Father MacEvily’s Commentary on Acts 1:12-14

Act 1:12  Then they returned to Jerusalem from the mount that is called Olivet, which is nigh Jerusalem, within a sabbath day’s journey.

They returned to Jerusalem, in obedience to our Lord’s final instructions, commanding them to remain there for some time (Lk 24:49).

Olivet, so called from the olive trees that grew there in great abundance. It would seem it was from this Mount our Lord ascended, at the eastern slope of which lay Bethany, whither, as we learn from St. Luke, our Lord brought His disciples before He ascended. (See St. Luke 24:50, Commentary on.) Likely, it was from this eastern slope He ascended.

Oriental travellers inform us, that our Lord indelibly impressed His foot prints on the spot, which no abrasure could obliterate. St. Helena built a magnificent church there. But no vaulting or covering could stand over the spot; so that it was constantly exposed to view. It was near this place Lazarus and his sisters lived. Near it was the scene of our Lord s bloody sweat and agony. Hence, it was meet that it should be the scene of His final glorious triumph.

A Sabbath Day’s journey– the distance the Jews were allowed to travel on the Sabbath day; something about an English mile. The Law about the Sabbath-day’s journey was not a Mosaic ordinance. It was introduced by the Rabbins. For this they fixed the distance that should intervene between the Ark and the people (Joshua 3:4) or, the distance allowed by law between the centre and farthest boundaries of a Levitical city (Numbers 34:4).

Act 1:13  And when they were come in, they went up into an upper room, where abode Peter and John, James and Andrew, Philip and Thomas, Bartholomew and Matthew, James of Alpheus and Simon Zelotes and Jude the brother of James.

And when they were come in, they went up, &c. The vulgate punctuation, is, and when they were come in to the upper room, they went up, &c. The Greek punctuation followed by our English version is preferred by several able Commentators, Lapide among the rest. This upper room was, likely, in some private  house. Here, probably, our Lord celebrated the Last Suuper. Here, took place two apparitions after the Resurrection (John 20:19, 26). Here, the Holy Ghost descended on the Apostles. It was not in the Temple, as some would infer from St. Luke (24:53 : See Commentary on).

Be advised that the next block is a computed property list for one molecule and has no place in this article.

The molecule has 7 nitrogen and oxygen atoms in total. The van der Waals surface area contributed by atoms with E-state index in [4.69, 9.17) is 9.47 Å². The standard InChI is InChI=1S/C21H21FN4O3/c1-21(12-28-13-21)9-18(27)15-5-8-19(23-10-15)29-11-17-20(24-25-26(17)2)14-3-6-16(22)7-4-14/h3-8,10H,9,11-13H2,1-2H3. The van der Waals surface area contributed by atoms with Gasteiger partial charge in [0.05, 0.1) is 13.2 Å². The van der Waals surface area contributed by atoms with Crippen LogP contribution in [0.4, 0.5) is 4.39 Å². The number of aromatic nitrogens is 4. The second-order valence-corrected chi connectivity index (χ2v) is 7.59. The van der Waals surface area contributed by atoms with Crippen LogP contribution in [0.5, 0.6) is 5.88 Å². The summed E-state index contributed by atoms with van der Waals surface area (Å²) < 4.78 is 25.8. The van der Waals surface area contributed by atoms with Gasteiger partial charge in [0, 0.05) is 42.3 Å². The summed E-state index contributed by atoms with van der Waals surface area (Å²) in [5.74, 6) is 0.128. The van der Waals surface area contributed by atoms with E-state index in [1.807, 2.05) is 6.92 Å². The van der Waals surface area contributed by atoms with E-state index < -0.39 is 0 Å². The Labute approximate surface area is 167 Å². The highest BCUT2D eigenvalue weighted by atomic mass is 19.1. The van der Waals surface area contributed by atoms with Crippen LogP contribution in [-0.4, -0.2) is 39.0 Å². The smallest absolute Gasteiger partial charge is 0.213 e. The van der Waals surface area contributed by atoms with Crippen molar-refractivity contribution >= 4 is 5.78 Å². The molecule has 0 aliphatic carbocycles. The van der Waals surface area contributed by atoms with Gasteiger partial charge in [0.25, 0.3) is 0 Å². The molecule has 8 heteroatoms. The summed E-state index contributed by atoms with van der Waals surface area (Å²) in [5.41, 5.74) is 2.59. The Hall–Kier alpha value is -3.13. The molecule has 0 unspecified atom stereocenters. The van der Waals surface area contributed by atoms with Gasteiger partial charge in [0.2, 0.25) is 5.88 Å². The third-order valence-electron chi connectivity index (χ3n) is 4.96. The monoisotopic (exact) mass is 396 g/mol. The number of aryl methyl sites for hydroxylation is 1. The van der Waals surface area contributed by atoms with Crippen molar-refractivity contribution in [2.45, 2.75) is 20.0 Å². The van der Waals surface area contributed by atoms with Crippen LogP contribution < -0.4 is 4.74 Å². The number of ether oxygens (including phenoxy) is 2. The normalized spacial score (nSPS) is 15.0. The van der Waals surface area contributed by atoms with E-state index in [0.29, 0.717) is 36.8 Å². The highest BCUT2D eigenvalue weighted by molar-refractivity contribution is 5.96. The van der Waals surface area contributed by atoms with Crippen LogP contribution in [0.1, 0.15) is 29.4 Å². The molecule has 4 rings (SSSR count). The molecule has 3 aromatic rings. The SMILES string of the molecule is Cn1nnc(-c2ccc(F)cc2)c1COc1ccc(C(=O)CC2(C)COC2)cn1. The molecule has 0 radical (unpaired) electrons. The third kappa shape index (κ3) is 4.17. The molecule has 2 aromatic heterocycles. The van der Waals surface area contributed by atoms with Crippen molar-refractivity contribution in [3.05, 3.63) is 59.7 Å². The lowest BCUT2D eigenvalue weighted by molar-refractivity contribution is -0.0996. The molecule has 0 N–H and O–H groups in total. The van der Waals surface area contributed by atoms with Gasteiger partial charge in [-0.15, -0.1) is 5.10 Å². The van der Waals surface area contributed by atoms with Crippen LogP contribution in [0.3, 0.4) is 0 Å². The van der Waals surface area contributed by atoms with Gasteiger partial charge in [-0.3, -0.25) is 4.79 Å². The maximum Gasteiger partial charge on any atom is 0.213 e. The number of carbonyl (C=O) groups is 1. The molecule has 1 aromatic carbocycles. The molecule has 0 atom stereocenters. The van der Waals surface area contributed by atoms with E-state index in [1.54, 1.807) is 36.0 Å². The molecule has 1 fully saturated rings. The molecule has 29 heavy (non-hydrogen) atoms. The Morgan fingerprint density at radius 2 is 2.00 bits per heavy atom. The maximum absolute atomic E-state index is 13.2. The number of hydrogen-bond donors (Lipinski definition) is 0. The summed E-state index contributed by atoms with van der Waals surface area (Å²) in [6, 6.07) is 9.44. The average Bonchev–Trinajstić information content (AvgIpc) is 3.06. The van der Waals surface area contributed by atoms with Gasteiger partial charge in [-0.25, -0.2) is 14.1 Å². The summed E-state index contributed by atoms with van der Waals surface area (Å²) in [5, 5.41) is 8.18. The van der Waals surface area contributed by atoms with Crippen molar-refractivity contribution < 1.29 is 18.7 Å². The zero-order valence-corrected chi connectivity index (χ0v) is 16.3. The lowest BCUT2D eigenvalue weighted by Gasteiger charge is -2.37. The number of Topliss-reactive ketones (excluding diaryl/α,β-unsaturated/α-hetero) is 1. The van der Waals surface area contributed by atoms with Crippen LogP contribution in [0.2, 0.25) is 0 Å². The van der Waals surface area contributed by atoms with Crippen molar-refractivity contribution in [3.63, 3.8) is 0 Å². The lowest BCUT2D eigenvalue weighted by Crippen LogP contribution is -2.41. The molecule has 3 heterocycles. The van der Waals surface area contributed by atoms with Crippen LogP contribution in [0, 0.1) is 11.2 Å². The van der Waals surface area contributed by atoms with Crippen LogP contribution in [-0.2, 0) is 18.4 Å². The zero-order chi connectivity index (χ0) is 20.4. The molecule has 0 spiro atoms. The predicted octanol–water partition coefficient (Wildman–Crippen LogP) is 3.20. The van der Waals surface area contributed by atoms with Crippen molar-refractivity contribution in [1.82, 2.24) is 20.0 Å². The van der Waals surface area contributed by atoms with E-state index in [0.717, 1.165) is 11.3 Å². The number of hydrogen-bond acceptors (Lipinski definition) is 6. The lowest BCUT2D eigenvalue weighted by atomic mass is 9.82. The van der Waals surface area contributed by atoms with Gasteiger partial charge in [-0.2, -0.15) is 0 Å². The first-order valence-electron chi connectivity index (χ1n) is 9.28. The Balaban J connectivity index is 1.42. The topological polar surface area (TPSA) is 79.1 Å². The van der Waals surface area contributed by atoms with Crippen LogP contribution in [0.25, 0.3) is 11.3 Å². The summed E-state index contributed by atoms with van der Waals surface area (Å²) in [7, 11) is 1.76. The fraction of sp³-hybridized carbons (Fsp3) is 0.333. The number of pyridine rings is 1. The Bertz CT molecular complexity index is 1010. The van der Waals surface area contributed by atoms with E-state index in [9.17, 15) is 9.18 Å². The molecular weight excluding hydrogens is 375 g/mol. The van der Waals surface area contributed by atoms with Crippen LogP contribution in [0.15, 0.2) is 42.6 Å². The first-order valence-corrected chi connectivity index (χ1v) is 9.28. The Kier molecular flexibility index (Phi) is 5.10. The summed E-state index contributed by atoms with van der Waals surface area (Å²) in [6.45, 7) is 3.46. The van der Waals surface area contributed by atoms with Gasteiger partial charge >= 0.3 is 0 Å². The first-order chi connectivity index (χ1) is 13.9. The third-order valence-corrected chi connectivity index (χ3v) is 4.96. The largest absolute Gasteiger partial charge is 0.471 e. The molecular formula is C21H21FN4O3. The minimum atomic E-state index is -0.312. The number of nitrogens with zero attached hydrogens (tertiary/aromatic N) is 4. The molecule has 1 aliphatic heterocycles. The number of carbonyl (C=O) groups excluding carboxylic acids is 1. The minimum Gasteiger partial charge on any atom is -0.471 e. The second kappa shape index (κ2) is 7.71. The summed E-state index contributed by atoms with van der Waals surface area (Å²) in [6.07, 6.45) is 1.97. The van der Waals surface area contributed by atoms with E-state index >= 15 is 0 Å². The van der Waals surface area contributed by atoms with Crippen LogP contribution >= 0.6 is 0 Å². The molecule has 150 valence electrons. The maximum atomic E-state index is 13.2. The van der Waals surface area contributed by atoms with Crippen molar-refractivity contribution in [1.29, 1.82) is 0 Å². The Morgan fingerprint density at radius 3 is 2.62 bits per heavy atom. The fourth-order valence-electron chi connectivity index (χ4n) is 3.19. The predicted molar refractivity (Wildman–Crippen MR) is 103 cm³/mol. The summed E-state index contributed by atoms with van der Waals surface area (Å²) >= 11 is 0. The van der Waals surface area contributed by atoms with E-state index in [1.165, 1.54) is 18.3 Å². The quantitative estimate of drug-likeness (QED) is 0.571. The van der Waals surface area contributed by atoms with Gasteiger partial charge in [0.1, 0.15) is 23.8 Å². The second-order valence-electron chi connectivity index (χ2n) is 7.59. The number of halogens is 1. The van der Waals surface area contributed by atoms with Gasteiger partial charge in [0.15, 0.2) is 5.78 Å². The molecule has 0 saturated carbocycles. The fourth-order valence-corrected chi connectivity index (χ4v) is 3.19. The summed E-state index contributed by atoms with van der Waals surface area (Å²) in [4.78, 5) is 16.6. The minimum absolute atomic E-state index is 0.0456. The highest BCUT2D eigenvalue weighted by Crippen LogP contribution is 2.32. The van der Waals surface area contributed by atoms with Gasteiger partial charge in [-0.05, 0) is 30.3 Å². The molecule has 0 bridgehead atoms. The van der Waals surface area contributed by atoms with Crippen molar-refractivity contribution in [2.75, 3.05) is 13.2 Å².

Where abode Peter, &c. Here they spent one portion of their time, communing with God in prayer and with each other in pious conversation. They also devoted another portion of their time to the service of the Temple, attending there regularly and at stated hours (Luke 24:53).

It is deserving of remark, that in the several Catalogues of the Apostles given by the sacred writers (Matthew 10; Luke 6.) Peter always is placed at their head, indicating the Primacy conferred on him by our Lord over the entire Church.

Act 1:14  All these were persevering with one mind in prayer with the women, and Mary the mother of Jesus, and with his brethren.

Persevering with one mind in prayer. Unanimity and concord was a great help towards obtaining their requests, as discord or divisions would be a great obstacle (St. Cyprian, Epis. 8).

With the women, most likely refers to these pious and holy women headed by Magdalen, who followed our Lord and ministered to Him out of their temporal substance (Luke 8:2). This shows, the room was not in the Temple, where men and women were kept apart.

With Mary the mother of Jesus.  She is here particularized and specially distinguished, as she had been by the Angel, from all other women. Prayers in which she joins must have infallible efficacy. This is the last notice taken of her in the Sacred Scriptures.

And His brethren, the near relatives of our Lord (Matthew 12:46; 13:55; John 7:5). St. Augustine tells us the relations of the Blessed Virgin were called, the brethren of our Lord. It was the custom of the Scriptures to call near blood relations and kinsmen, brethren (Tract xxxiii. 3, in Joannem). Hence the absurdity of the opinion that holds them to be the offspring of Joseph by a former marriage. If they were such, our Lord would have commended His Blessed Mother to them at His death, rather than to St. John.

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One Response to Father MacEvily’s Commentary on Acts 1:12-14

  1. Pingback: Commentaries and Resources for the Seventh Sunday of Easter, Year A | stjoeofoblog

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